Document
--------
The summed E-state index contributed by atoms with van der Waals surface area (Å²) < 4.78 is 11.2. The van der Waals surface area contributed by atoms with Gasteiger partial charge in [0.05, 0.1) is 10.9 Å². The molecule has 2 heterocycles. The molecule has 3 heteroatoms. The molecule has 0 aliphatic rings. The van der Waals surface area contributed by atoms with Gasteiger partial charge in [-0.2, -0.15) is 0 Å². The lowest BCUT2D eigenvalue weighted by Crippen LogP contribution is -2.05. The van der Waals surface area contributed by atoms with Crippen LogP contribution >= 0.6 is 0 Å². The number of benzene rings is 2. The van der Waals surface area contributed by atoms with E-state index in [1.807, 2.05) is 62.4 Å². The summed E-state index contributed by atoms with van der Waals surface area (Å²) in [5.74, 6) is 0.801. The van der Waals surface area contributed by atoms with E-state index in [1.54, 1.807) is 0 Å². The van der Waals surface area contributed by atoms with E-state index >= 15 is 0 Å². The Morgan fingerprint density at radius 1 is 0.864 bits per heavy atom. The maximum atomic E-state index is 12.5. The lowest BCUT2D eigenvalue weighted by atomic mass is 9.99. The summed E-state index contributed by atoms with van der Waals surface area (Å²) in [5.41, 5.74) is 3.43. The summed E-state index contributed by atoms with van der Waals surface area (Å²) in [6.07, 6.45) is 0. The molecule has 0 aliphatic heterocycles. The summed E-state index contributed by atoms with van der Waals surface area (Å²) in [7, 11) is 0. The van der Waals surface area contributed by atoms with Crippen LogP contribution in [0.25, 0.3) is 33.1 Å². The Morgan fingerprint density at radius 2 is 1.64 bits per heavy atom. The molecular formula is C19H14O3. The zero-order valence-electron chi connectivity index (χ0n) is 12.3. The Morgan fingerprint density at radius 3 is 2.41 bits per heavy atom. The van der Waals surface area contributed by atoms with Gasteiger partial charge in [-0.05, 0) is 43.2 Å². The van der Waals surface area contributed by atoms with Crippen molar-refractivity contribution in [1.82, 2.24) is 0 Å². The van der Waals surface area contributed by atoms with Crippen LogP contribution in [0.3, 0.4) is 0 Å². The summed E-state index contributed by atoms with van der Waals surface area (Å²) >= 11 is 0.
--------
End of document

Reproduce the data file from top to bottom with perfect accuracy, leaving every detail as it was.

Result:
The summed E-state index contributed by atoms with van der Waals surface area (Å²) < 4.78 is 11.2. The van der Waals surface area contributed by atoms with Gasteiger partial charge in [0.05, 0.1) is 10.9 Å². The molecule has 2 heterocycles. The molecule has 3 heteroatoms. The molecule has 0 aliphatic rings. The van der Waals surface area contributed by atoms with Gasteiger partial charge in [-0.2, -0.15) is 0 Å². The lowest BCUT2D eigenvalue weighted by Crippen LogP contribution is -2.05. The van der Waals surface area contributed by atoms with Crippen LogP contribution >= 0.6 is 0 Å². The number of benzene rings is 2. The van der Waals surface area contributed by atoms with E-state index in [1.807, 2.05) is 62.4 Å². The summed E-state index contributed by atoms with van der Waals surface area (Å²) in [5.74, 6) is 0.801. The van der Waals surface area contributed by atoms with E-state index in [1.54, 1.807) is 0 Å². The van der Waals surface area contributed by atoms with E-state index >= 15 is 0 Å². The Morgan fingerprint density at radius 1 is 0.864 bits per heavy atom. The maximum atomic E-state index is 12.5. The lowest BCUT2D eigenvalue weighted by atomic mass is 9.99. The summed E-state index contributed by atoms with van der Waals surface area (Å²) in [5.41, 5.74) is 3.43. The summed E-state index contributed by atoms with van der Waals surface area (Å²) in [6.07, 6.45) is 0. The molecule has 0 aliphatic heterocycles. The summed E-state index contributed by atoms with van der Waals surface area (Å²) in [7, 11) is 0. The van der Waals surface area contributed by atoms with Crippen LogP contribution in [0.25, 0.3) is 33.1 Å². The Morgan fingerprint density at radius 2 is 1.64 bits per heavy atom. The molecular formula is C19H14O3. The zero-order valence-electron chi connectivity index (χ0n) is 12.3. The Morgan fingerprint density at radius 3 is 2.41 bits per heavy atom. The van der Waals surface area contributed by atoms with Gasteiger partial charge in [-0.05, 0) is 43.2 Å². The van der Waals surface area contributed by atoms with Crippen molar-refractivity contribution in [1.82, 2.24) is 0 Å². The van der Waals surface area contributed by atoms with Crippen LogP contribution in [0.3, 0.4) is 0 Å². The summed E-state index contributed by atoms with van der Waals surface area (Å²) >= 11 is 0.